There's a discussion going on in a Mensa forum. A woman posted something about supporting a shelter for abused women and children. A male Mensan (a member whom no one seems to have met in person) got all het up because there are no shelters for abused men. He's angry that whenever you hear about spousal abuse, it's all about the women. Nobody has sympathy for abused men. He posted links to reports and statistics showing that it's not a minor problem, that men are fully a third of abused spouses and so on. There have been a lot of heated words back and forth.
The problem I have with the whole topic is that the numbers published by the government are distorted. I do not believe they are a true picture of the problem. A lot of the numbers are drawn from bitter divorce filings. I know for a fact'*' that accusations of abuse/violence in divorce filings can be completely and utterly false, and those claims inflate the numbers. On the other hand, I do believe that spousal abuse, like rape, is grossly under reported.
Anyway, this guy is extremely angry and defensive about the topic of abused men, and so very angry at women in general that I came right out and asked, "Were you abused?" Turns out his wife in her divorce filings had accused HIM of violence, as a result of which he lost contact with his children and was not allowed anywhere near his house. The charges were proven false (How? How do you disprove something like that? It's the old 'he says she says' thing.), but he still has no contact with the children and he's still suffering social ostracism from the accusations.
I backed out of the discussion because he started to get irrational and scary. I had pointed out that inflation/deflation aside, the federal tables on spousal abuse listed the number of battered women in one column and battered men in another, but did not specify the gender of the batterers, like women on women or men on men, which is meaningful information. He spat back that gay men are only 8% of the general population, therefore they are only 8% of the battered men and therefore insignificant. That's so irrational a conclusion that I realized there was no point in pointing it out to him. In fact, it might be dangerous to do so.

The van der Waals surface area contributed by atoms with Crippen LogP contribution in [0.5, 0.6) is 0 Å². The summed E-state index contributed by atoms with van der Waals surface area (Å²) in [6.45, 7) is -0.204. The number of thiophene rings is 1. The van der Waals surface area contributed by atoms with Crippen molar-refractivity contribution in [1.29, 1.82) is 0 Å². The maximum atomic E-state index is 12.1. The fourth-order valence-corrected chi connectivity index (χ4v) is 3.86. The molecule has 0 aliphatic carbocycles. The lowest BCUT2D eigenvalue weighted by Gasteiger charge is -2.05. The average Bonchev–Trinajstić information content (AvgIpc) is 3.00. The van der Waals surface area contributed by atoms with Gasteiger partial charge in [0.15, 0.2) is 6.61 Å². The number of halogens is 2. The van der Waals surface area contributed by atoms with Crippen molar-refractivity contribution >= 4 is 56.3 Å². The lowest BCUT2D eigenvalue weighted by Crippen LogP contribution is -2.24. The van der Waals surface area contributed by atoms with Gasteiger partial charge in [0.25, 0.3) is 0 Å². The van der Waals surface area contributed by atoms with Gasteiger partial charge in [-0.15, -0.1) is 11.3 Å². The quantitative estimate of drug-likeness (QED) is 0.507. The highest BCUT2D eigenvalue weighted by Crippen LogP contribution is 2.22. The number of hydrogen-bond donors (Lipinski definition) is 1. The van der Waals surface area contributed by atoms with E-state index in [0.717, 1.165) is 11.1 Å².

He got scary enough that I begin to believe his ex-wife's accusations. He was losing it. In writing. You could practically see the foam spattering his keyboard. I wouldn't want to be on the other side of a table from him. I can believe that whether there was physical abuse or not, there was probably a LOT of emotional abuse.
(Now that I think about it, I think he's the same guy who heaped abuse on me a few months ago when I dared to suggest that people who snort at the idea of global warming because they had a bad winter might be more receptive if we called it climate change. He was vicious. Yeah, I'm 99.9% sure that was him.)
And I don't understand why he is so upset about there being no shelters for abused men. Frankly, I think he just hates women.
Anyhooooo, that got me thinking about all those unreported spousal abuse cases.
Why do women stay with an abuser? Many reasons, I guess, among which are
- Lack of self-esteem. It's all my fault. I always screw things up. If I were a better/smarter/prettier person he wouldn't get so angry/frustrated with me. I don't deserve anything else.
- Love. I fell in love with a wonderful guy, and when he's not being so awful, when things are going well, I still see that guy in there. I have to help him, take care of him, maybe my love will fix him somehow. If I leave he will get worse and fall into despair and hurt himself and I can't do that to him.
- Lack of options. I can't leave the children with him, but I have no education, no skills, I can't get a job that pays enough for daycare and to support us. I am trapped.
- Fear. If I leave he will track me down and kill me. It's better to stay here and ice my bruises than to spend the rest of my life as a hunted animal, always afraid that one day he'll be at the door with a gun or around the corner with a jar of acid. Asking for official protection will just make him madder, and no one can protect me anyway. At least here I know what to expect.
'*' I know for a fact because a) I worked in a family law office for a while, and b) because it happened to me. Maybe I'll write about that some time.